I did not put the pecans in for the test batch. I wanted to easily determine the effect of the dough spread, when cooking. I rolled two cookie balls of each dough and placed them on parchment paper atop an insulated cookie sheet. My cookie balls are bigger than a quarter but smaller than a golf ball – whatever. By having all 4 on the cookie sheet I could insure exact cooking similarity.

Surprisingly, all four cooked evenly and were all ready at the same time.

Here is a picture of the final results:
Begin of Taste Taste

I had my husband and daughter do the testing. And, they both agreed the Arrowhead tasted the best and most closely resembled my old wheat flour version of the recipe. Though it did not stop them from continuing to taste the four.
After Taste Test

That all said, here are some of my notes with ratings of 1-5 with 5 being the highest rating:
Gluten Free Cafe: 2nd best, overall

Taste: 3.5
Texture: 4
Cooking Spread: 4
Cup for Cup: 5
This flour already has baking soda added, so this ingredient could probably have been eliminated.

Bob’s Red Mill: 3rd, overall

Taste: 3
Texture: 3
Cooking Spread: 3.5
Cup for Cup: 3.5, probably needed a bit more liquid but worked

Arrowhead Mills: Best, overall

Taste: 4
Texture: 4
Cooking Spread: 4
Cup for Cup: 5

Gluten Free Pantry: 4th, overall

Taste: 3.5
Texture: 2
Cooking Spread: 2.5
Cup for Cup: 2.5, (would need about 1/5th cup more to match 1 Cup of Wheat Flour)

However, to finish up the cookie baking, I mixed the remainder of the Arrowhead Mills- top rated, and the Gluten Free Pantry- bottom rated (added 1/5 C more GF Pantry flour after test), doughs together and added pecans. This combined cookie had a great texture, great flavor and made a thicker cookie (spread less while cooking). So, if going for the best looking and textured cookie, I would double the recipe of other ingredients and use 1C Arrowhead Mills and 1 1/5th C Gluten Free Pantry.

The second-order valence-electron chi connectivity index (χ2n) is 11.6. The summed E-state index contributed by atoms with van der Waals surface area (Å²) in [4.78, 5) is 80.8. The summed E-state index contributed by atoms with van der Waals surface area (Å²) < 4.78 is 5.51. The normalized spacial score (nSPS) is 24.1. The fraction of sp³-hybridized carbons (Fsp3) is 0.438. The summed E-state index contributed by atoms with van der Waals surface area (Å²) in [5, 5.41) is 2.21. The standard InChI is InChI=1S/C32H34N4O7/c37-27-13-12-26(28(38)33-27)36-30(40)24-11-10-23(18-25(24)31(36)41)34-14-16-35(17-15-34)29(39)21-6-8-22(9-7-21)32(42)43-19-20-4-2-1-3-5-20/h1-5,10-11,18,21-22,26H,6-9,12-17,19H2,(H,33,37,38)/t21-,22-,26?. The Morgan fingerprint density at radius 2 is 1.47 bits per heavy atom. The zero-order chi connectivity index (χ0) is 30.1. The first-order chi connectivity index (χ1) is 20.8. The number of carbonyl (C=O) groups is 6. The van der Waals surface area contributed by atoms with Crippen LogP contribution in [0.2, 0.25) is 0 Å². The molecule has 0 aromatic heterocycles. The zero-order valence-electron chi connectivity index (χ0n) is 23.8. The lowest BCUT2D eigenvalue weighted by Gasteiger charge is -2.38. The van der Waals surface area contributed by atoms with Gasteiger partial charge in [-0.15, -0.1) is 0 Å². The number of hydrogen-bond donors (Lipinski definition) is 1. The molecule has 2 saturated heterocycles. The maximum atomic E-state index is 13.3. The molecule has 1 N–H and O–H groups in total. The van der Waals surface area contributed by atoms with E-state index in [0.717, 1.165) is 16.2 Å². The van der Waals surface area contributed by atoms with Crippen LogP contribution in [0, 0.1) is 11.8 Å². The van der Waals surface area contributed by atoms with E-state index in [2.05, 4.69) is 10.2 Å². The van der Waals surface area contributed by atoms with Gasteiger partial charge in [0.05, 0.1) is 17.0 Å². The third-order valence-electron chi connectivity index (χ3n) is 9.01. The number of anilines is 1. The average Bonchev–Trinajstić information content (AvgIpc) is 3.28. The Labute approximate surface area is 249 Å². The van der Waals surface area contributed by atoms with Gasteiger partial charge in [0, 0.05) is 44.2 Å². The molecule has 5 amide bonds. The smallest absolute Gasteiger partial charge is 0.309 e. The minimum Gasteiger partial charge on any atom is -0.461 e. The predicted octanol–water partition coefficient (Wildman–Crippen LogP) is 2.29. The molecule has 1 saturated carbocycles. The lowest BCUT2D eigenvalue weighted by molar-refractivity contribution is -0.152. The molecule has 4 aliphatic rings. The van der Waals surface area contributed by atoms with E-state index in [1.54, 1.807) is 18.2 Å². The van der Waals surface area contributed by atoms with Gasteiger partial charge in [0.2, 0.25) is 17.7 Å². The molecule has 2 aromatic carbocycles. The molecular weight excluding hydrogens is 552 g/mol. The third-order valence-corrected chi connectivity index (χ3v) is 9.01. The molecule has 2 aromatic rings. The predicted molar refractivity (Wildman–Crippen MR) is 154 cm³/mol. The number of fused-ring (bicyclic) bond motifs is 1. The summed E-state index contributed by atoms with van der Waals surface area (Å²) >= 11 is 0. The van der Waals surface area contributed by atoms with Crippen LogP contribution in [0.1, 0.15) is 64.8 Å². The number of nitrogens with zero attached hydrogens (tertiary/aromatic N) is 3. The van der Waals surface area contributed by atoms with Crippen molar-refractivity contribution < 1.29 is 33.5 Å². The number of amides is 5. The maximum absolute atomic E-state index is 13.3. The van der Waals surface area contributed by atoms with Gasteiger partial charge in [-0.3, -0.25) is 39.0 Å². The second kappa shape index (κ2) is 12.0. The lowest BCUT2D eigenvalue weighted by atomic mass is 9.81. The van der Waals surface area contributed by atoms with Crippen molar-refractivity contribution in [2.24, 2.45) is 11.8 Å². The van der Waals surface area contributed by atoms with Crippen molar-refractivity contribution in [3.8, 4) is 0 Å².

I also combined the remaining two batches -Bob’s Red Mill & Gluten Free Cafe, did not add pecans (my youngest is crazy and does not like pecans in his cookies), before cooking them. This mixture also cooked up better than the individual versions. But, did not taste quite as good as the Arrowhead Mills version or the Arrowhead combined with Gluten Free Pantry version. This really complicates the results and I’m all about simple.

I was kinda hoping to find one of the other flours worked better with cookies which traditionally don’t use milk or water in the recipes, like breads. But the results are in, though the combined flours produced a overall better cookie, I’ll probably stick to just using Arrowhead Mills for cookie baking. Also, after 20 months of GF eating. The GF versions of all these rare treats are tasting better and better.

In summary, Arrowhead Mills All Purpose Gluten Free Flour is the best cup for cup wheat flour substitute when baking cookies. I also like that most of the Arrowhead ingredients are organic.

Next Up: GF Beverage Adventures